A newly released analysis of Medicare Advantage (MA) plans by Richard Kronick, a former federal health policy researcher and a professor at the University of California-San Diego, indicates that Medicare overpaid private plans by more than $106 billion from 2010 to 2019. The report attributes the overbilling to how the plans charge for sicker patients, noting that nearly a third of the figure, $34 billion, was between 2018 and 2019.
“They are paying [Medicare Advantage plans] way more than they should,” said Kronick, who served as deputy assistant secretary for health policy HHS during the Obama administration.
MA plans currently enroll around 27 million Americans; 45 percent of the eligible population. Private insurers run these MA plans and argue their popularity is due to additional benefits not found in traditional Medicare plans, such as vision and dental care. In the report, Kronick refers to MA’s rapid growth as a “systemic problem across the industry” which CMS has failed to rein in.
Additionally, he points to dramatic revenue gains for some of the largest insurers like UnitedHealthcare which has about 6 million MA members and received $6 billion in payments in 2019. “This is not small change,” said Joshua Gordon, director of health policy for the Committee for a Responsible Federal Budget, a nonpartisan group. “The problem is just getting worse and worse.”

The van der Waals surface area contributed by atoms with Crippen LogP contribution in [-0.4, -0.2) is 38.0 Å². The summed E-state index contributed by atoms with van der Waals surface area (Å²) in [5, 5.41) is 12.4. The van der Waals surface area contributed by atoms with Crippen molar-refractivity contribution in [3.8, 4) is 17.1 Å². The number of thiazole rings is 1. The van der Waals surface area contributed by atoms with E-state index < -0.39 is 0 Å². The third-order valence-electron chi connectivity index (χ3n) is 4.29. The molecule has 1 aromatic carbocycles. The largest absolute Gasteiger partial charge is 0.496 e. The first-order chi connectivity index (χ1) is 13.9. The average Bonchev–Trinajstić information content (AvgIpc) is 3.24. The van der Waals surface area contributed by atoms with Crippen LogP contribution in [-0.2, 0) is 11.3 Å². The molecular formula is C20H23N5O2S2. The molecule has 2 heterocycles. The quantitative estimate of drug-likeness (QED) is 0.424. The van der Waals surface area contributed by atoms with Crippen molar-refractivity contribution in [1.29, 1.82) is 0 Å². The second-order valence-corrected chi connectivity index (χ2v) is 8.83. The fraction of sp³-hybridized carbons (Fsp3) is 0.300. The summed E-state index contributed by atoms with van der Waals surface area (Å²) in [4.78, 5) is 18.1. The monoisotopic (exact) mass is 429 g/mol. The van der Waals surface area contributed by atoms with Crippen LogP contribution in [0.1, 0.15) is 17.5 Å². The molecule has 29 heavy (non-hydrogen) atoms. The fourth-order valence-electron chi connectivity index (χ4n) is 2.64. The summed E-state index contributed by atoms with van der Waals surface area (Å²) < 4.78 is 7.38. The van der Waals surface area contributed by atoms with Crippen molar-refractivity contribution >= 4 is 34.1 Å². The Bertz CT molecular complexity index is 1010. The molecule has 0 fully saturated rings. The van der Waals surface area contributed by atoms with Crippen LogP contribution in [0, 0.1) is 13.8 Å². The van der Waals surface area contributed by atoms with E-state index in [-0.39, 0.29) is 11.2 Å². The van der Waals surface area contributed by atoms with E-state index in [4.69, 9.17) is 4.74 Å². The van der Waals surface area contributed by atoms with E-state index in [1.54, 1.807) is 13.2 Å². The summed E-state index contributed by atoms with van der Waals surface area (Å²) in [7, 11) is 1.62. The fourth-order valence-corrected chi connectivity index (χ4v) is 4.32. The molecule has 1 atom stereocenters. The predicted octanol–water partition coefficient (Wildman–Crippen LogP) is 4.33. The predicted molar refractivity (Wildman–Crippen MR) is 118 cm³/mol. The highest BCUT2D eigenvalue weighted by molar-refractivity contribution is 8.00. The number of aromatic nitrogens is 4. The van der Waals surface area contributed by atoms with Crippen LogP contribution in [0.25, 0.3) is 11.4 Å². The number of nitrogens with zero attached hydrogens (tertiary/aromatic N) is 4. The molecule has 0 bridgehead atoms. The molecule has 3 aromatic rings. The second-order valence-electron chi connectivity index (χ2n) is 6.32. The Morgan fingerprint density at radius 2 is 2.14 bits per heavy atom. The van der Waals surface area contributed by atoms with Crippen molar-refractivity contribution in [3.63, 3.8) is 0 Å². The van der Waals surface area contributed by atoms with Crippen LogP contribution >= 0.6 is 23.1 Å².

At the core of the debate is the payment model used; traditional Medicare is based on fee-for-service whereas MA plans are based on a risk score for each patient, hence the earlier point that sicker patients are said to be the primary source of excessive billing. CMS and the Department of Justice have accused the MA plans of gaming the system and finding creative ways to increase enrollees’ risk scores.[5]
Biden Announces FDA Chief Nominee, Already Faces Opposition from Manchin